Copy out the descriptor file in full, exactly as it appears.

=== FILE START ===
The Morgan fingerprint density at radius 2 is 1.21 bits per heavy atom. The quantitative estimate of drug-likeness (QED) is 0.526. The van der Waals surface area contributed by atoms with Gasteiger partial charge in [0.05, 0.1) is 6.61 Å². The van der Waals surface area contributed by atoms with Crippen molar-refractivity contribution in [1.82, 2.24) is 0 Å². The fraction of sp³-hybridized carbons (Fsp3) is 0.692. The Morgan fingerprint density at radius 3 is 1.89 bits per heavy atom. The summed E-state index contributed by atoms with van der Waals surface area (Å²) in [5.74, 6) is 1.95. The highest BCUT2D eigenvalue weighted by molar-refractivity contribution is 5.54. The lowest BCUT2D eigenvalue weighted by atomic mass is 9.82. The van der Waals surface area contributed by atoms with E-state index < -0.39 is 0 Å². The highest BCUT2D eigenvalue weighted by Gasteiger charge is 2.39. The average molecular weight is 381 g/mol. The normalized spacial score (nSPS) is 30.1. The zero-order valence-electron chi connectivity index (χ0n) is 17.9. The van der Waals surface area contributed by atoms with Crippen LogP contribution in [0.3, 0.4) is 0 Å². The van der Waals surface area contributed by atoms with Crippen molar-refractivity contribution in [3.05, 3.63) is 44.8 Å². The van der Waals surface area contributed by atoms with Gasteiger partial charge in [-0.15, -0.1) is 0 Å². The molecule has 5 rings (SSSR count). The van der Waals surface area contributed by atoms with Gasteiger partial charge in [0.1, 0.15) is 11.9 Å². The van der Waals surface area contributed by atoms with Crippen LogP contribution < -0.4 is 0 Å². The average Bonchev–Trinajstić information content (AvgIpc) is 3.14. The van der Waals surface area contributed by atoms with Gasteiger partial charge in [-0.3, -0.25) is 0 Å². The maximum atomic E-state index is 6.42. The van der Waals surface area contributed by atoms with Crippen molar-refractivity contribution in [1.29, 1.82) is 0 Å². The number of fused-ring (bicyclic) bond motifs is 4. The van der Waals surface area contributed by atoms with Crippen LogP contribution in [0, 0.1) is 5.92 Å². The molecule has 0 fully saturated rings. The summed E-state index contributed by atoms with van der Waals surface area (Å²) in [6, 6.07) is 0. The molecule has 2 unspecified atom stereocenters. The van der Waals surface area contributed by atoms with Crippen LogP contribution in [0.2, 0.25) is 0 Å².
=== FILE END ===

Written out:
The Morgan fingerprint density at radius 2 is 1.21 bits per heavy atom. The quantitative estimate of drug-likeness (QED) is 0.526. The van der Waals surface area contributed by atoms with Gasteiger partial charge in [0.05, 0.1) is 6.61 Å². The van der Waals surface area contributed by atoms with Crippen molar-refractivity contribution in [1.82, 2.24) is 0 Å². The fraction of sp³-hybridized carbons (Fsp3) is 0.692. The Morgan fingerprint density at radius 3 is 1.89 bits per heavy atom. The summed E-state index contributed by atoms with van der Waals surface area (Å²) in [5.74, 6) is 1.95. The highest BCUT2D eigenvalue weighted by molar-refractivity contribution is 5.54. The lowest BCUT2D eigenvalue weighted by atomic mass is 9.82. The van der Waals surface area contributed by atoms with E-state index < -0.39 is 0 Å². The highest BCUT2D eigenvalue weighted by Gasteiger charge is 2.39. The average molecular weight is 381 g/mol. The normalized spacial score (nSPS) is 30.1. The zero-order valence-electron chi connectivity index (χ0n) is 17.9. The van der Waals surface area contributed by atoms with Crippen LogP contribution in [0.3, 0.4) is 0 Å². The van der Waals surface area contributed by atoms with Crippen molar-refractivity contribution in [3.05, 3.63) is 44.8 Å². The van der Waals surface area contributed by atoms with Gasteiger partial charge in [-0.15, -0.1) is 0 Å². The molecule has 5 rings (SSSR count). The van der Waals surface area contributed by atoms with Gasteiger partial charge in [0.1, 0.15) is 11.9 Å². The van der Waals surface area contributed by atoms with Crippen LogP contribution < -0.4 is 0 Å². The average Bonchev–Trinajstić information content (AvgIpc) is 3.14. The van der Waals surface area contributed by atoms with Gasteiger partial charge in [-0.3, -0.25) is 0 Å². The maximum atomic E-state index is 6.42. The van der Waals surface area contributed by atoms with Crippen molar-refractivity contribution in [1.29, 1.82) is 0 Å². The number of fused-ring (bicyclic) bond motifs is 4. The van der Waals surface area contributed by atoms with Crippen LogP contribution in [0, 0.1) is 5.92 Å². The molecule has 0 fully saturated rings. The summed E-state index contributed by atoms with van der Waals surface area (Å²) in [6, 6.07) is 0. The molecule has 2 unspecified atom stereocenters. The van der Waals surface area contributed by atoms with Crippen LogP contribution in [0.2, 0.25) is 0 Å².